The extreme political orientation of many national newspapers makes it difficult for the readers to form an objective opinion on the events in the country, since very few individuals, due to the present severe financial constraints, can afford to buy a diverse array of publications. The population is equally as swayed in the remote rural areas where they predominantly read press materials, listen to radio programs, and watch TV shows produced by local companies.

There are also periodicals for various sub-groups of the population. Some of them target children and teenagers, Noi (We), in Romanian; Drug (Friend), in Russian and a private magazine Welcome Moldova , in English; or youth Tineretul Moldovei (Young Moldavian), in Romanian and Otechestvo (Fatherland), in Russian; and others are designed for women. Most of the press comes from Romania, Russia, and Ukraine. There are also a variety of periodicals devoted to sports, hobbies, and recreation. Among the sports periodicals are Rest with Soccer , Sport Plus, and Sport-Curier .

On the territory of self-proclaimed Pri-Dnestr Moldavian Republic, the mass media work under strict state censorship. Most of them keep to pro-government orientation. Pridnestrovskaya Pravda (Pri-Dnestr Truth) and Pridnestrovie (Pri-Dnestr) are the most known in that area.

The democratic processes in Moldova created opportunities for the development of new information agencies. The monopolist of the one state agency, ATEM, dissolved. Among more than a dozen new agencies, there is the government agency Moldpres (1940), the Chisinau municipal council agency Info-prim (1998), and the independent agencies Basa-pres (1992), NICA-pres (1993), Interlic (1995), AP "FLUX" (1995), and "DECA"-pres (1996).

Press Laws

Freedom of expression, speech, and access to information are basic rights guaranteed by the Constitution of Moldova, which was adopted in 1994. According to Article 32, every citizen is guaranteed "the freedom of thought, opinion, and their public expression in words, paintings, or by other means." Article 34 guarantees the right to have access to any information concerning governance and the functioning of state bodies. Article 5 forbids censorship.

The Constitution's articles of the press are supported by three major laws, the Law on Press (1994), the Law on TV and Radio (1995), and the Law on Access to Information (2000). The Law on TV and Radio is considered by legal experts a major step forward for it envisions the transformation of state broadcasting in public and private sectors. It also stipulates the procedures for the establishment of independent broadcasting companies.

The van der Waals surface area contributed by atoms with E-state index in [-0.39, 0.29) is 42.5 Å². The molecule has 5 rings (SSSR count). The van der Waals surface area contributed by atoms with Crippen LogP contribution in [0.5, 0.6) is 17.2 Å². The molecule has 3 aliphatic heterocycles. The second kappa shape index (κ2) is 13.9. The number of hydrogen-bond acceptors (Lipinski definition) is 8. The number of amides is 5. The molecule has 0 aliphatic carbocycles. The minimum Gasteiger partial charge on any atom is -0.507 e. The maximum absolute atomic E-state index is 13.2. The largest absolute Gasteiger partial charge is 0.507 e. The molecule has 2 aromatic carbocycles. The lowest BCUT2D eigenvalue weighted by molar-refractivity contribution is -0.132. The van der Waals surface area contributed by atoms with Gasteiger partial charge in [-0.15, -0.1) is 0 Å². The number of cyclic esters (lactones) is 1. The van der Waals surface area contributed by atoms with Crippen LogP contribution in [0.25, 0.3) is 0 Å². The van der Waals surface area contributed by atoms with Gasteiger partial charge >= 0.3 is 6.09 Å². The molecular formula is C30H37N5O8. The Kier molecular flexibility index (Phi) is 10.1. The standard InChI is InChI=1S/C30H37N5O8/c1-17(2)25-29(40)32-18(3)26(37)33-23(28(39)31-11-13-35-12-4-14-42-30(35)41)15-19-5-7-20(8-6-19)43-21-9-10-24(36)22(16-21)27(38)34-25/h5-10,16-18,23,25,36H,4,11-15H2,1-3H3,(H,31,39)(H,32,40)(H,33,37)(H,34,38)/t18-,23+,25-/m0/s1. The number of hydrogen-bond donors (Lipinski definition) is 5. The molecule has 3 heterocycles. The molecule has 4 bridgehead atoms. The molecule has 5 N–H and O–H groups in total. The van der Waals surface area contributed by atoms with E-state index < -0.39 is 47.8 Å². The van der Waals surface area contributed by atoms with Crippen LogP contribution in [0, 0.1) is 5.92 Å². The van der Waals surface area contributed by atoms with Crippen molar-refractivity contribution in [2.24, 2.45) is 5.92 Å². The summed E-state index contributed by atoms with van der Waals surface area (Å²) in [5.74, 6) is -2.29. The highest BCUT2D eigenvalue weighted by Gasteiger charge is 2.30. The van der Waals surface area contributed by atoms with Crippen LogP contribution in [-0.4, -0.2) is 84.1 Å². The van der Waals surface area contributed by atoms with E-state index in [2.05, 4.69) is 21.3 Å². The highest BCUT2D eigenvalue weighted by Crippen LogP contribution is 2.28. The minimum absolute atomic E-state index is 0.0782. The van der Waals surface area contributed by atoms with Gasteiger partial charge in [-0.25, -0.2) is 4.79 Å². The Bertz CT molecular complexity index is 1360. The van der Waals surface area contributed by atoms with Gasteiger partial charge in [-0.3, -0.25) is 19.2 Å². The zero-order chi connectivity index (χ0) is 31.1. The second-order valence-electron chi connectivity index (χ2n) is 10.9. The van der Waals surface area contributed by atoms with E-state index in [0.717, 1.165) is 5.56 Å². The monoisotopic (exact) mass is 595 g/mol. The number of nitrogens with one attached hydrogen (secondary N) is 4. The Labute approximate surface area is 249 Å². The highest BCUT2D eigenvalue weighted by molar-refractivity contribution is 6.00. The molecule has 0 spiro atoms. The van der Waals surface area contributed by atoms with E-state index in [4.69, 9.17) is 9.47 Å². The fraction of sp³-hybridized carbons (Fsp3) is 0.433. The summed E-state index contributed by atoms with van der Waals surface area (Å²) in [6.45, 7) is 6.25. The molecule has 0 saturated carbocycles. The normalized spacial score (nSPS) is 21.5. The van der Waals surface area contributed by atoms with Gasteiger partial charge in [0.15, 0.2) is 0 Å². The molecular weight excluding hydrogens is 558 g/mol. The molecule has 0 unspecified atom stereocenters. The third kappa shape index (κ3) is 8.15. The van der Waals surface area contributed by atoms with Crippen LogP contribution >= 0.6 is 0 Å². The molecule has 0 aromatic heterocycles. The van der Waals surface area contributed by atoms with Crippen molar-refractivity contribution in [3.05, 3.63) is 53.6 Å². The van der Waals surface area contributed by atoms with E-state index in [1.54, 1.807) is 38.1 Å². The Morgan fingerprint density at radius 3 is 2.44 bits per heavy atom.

The Law on Press guarantees political pluralism (Article 1, paragraph 1). Any legal organization or any citizen of the country over eighteen years of age has the right to open a news agency or launch a periodical (Article 5, paragraph 1). All media must be registered in the Ministry of Justice. The state pledges to defend the honor and dignity of journalists, their life, and property (Article 20, paragraph 3). The media must not inflict harm upon the honor and dignity of any citizen or to his/her private life, his/her right to have an opinion; to the national security, territorial integrity, public calm and law. They are not to disclose confidential information.

The Criminal Code of the Republic of Moldova, Article 7, guarantees citizens the right to file law suits against those media which publish false information about them. The Code stipulates significant fines (up to 200 minimum monthly salaries) for publishing false information in the press. Defamation in any print form can be punished by up to three years imprisonment or up to 50 minimum monthly salaries.

The Coordination Council on TV and Radio Broadcasting grants and revokes licenses for TV broadcasting and allocates radio frequencies on a competitive bid basis, sponsored by the Ministry of Transport and Communications.

The professional journalist organizations consider some articles of the laws inaccurate, incomplete, or contradictory, which interferes with the free functioning of the press. For example, they expressed concern about Article 7, paragraph 4 of the Law on Press, which does not specify in which cases the court has the right to terminate a license. It does not specify the words "misuse of the media" which can have multiple interpretations. The concerns were also expressed by journalists about the possibility of abuse of Article 7, paragraph 1 of the Legal Code for moral damage in cases of criticizing the activities of government officials.

State-Press Relations